The impact of colour is acknowledged, yet empirical studies on colours with marketing implications are rare. The paper seeks to advance our understanding of the role of package colours in consumers' product experiences by studying the relationship between colour meanings and product. It also aims at offering insights into the meanings associated with colours in a product context.
Understanding of package colours was elicited by applying the preference‐consumption difference interview technique. The data were analysed applying means‐end chain. Accordingly, it was possible to detect, not only the multifunction played by package colours, but also meanings that colours conveyed at different abstraction level. As colour research within marketing was fragmented and no such colour theory exists, the paper developed a theoretical framework for the paper.
Based on the evidence, the proposed framework is further elaborated so that it could better capture the connections between colour and consumers' product experiences. Hence, the paper supports the significance of the functions emphasised by past research and uncovers the qualitative connections between packages colour meanings and product type.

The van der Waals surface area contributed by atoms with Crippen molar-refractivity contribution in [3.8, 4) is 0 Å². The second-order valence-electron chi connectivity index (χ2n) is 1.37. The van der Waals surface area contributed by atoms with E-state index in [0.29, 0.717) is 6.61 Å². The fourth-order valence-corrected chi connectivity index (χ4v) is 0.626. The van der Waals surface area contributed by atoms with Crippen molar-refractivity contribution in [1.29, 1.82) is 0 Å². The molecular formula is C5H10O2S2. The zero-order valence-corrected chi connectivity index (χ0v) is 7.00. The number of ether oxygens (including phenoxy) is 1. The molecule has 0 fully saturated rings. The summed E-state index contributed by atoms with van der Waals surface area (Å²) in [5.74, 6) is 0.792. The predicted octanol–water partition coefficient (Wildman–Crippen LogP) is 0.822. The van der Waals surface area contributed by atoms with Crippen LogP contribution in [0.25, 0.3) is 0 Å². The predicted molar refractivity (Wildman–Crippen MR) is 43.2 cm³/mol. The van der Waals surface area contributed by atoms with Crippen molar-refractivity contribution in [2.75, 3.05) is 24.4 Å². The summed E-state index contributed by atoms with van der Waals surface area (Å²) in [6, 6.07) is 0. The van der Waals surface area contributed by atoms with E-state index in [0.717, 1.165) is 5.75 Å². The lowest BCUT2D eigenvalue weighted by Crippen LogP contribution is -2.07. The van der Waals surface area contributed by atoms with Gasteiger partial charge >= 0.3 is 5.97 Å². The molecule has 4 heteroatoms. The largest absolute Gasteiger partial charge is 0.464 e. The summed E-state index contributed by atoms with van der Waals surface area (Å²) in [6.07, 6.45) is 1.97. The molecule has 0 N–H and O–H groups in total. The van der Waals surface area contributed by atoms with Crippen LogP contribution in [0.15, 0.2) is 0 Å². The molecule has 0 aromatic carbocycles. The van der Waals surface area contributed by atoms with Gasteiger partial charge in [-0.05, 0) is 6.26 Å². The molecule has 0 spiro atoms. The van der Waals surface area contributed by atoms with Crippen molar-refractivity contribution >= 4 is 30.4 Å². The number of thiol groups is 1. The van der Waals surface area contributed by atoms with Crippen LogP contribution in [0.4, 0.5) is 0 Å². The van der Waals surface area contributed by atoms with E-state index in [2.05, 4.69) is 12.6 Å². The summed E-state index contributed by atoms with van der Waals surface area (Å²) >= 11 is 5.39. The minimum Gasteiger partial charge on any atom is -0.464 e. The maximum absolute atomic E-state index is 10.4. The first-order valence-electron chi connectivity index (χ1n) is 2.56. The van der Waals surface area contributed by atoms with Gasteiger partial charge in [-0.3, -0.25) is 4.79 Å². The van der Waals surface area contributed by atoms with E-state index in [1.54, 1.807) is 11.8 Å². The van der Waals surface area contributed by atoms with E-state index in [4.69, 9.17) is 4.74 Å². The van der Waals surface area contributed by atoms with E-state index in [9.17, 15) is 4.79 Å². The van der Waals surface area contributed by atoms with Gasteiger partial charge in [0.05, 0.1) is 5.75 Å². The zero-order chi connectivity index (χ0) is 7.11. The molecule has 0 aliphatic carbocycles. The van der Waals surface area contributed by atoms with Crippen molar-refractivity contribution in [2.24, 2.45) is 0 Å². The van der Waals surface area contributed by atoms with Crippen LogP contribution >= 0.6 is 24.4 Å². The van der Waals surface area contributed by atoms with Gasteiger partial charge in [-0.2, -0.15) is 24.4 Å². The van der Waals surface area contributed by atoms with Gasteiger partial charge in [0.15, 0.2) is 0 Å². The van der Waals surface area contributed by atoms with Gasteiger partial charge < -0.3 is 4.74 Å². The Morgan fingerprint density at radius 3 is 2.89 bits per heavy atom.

Future research should extend the size of the sample, types of products, geographical area, and colours.
The evidence shows that colours should be carefully considered when launching new brands or, indeed, when brand packages are redesigned, the multifunction of colours should be taken into consideration.
The paper covers an area neglected by past research, which has implications for understanding consumers' brand preferences.
Kauppinen‐Räisänen, H. and Luomala, H.T. (2010), "Exploring consumers' product‐specific colour meanings", Qualitative Market Research, Vol. 13 No. 3, pp. 287-308. https://doi.org/10.1108/13522751011053644Download as .RIS
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